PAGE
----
In this edition of the Top Misused Words series, we are exploring the difference a space can make in changing a word’s usage and even its meaning.
When in doubt, consider whether it’s a noun or a verb. You will find nouns typically occur without a space and verbs will typically maintain a space. However, as with everything in the English language, there are always exceptions.
Without further ado, keep an eye out for these commonly misused words in your article writing!
Setup vs. Set Up
setup – Noun or adjective; the way in which something is organized, planned, or arranged.
Incorrect: The dog threw its cake-covered paws into the air: “It was a set up!”
Correct: The dog threw its cake-covered paws into the air: “It was a setup!”
set up – Verb; to place, raise, assemble, or put forward.
Incorrect: The cat sniggered as it setup the trap.
Correct: The cat sniggered as it set up the trap.
Breakup vs. Break Up
breakup – Noun; an end to a relationship or a division of a country or organization into smaller units.
Incorrect: Is it the End? How to Deal With a Break Up
Correct: Is it the End? How to Deal With a Breakup
break up – Verb; to disperse or cause to separate.
Incorrect: The asteroid is expected to breakup in the Earth’s atmosphere.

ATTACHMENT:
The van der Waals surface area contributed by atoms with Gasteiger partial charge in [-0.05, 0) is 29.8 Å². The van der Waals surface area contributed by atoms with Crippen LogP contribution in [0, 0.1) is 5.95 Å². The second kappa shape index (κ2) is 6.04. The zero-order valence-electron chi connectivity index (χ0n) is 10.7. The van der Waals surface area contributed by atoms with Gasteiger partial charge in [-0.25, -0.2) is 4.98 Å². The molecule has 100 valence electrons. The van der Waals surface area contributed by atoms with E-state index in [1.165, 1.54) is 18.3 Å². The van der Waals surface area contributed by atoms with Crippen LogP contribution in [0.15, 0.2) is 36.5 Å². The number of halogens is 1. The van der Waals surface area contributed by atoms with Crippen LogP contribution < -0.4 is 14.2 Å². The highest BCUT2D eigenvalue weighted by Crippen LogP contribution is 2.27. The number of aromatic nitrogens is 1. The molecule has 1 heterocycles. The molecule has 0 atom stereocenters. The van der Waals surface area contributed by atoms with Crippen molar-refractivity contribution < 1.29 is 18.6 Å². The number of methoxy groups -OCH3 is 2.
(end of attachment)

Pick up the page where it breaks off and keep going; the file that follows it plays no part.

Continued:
Correct: The asteroid is expected to break up in the Earth’s atmosphere.
Overtime vs. Over Time
overtime – Noun or adverb; time in addition to what’s normal.
Incorrect: In the jaw-dropping match, the Penguins beat the Sea Lions 2-1 in over time.
Correct: In the jaw-dropping match, the Penguins beat the Sea Lions 2-1 in overtime.
over time – Preposition; the passage or duration of time.
Incorrect: Quality kazoo technique requires regular practice overtime.
Correct: Quality kazoo technique requires regular practice over time.
Backup vs. Back Up
backup – Noun; help or support. A person or thing that can be called on if necessary.
Incorrect: I need my back up! Where’s my USB drive?
Correct: I need my backup! Where’s my USB drive?
back up – Verb; to help or support. Adverb; to move in the opposite direction from which you’re facing or traveling.
Incorrect: I had to backup my car so the police officer could backup her partner.
Correct: I had to back up my car so the police officer could back up her partner.
Checkout vs. Check Out
checkout – Noun; a point at which goods are paid for in a store or the latest time for vacating a room in a hotel.
Incorrect: Sebastian patiently stood at the grocery check out.
Correct: Sebastian patiently stood at the grocery checkout.
check out – Verb; to pay for goods and depart or to investigate and prove to be in order.
Incorrect: The owners decided to checkout the dog’s case before punishing him for eating the cake.
Correct: The owners decided to check out the dog’s case before punishing him for eating the cake.
Maintain your credibility with your audience by proofreading your articles for these misused words and making any necessary revisions. Do you have any misused words you’d like to see added to the Top Misused Words series? Share them in the comments section below – we’d love to hear from you!